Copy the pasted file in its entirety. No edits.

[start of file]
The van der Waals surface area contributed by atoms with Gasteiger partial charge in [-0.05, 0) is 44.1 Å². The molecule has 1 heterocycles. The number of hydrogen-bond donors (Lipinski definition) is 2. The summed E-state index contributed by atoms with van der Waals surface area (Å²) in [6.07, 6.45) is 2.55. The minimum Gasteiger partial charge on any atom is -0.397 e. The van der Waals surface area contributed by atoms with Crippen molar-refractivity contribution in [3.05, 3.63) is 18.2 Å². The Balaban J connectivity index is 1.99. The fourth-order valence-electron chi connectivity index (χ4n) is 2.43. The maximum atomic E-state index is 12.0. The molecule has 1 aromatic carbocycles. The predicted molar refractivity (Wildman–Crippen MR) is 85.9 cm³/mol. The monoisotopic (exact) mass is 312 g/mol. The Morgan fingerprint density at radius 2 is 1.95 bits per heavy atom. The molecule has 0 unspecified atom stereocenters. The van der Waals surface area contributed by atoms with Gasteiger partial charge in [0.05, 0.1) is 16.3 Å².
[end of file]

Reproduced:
The van der Waals surface area contributed by atoms with Gasteiger partial charge in [-0.05, 0) is 44.1 Å². The molecule has 1 heterocycles. The number of hydrogen-bond donors (Lipinski definition) is 2. The summed E-state index contributed by atoms with van der Waals surface area (Å²) in [6.07, 6.45) is 2.55. The minimum Gasteiger partial charge on any atom is -0.397 e. The van der Waals surface area contributed by atoms with Crippen molar-refractivity contribution in [3.05, 3.63) is 18.2 Å². The Balaban J connectivity index is 1.99. The fourth-order valence-electron chi connectivity index (χ4n) is 2.43. The maximum atomic E-state index is 12.0. The molecule has 1 aromatic carbocycles. The predicted molar refractivity (Wildman–Crippen MR) is 85.9 cm³/mol. The monoisotopic (exact) mass is 312 g/mol. The Morgan fingerprint density at radius 2 is 1.95 bits per heavy atom. The molecule has 0 unspecified atom stereocenters. The van der Waals surface area contributed by atoms with Gasteiger partial charge in [0.05, 0.1) is 16.3 Å².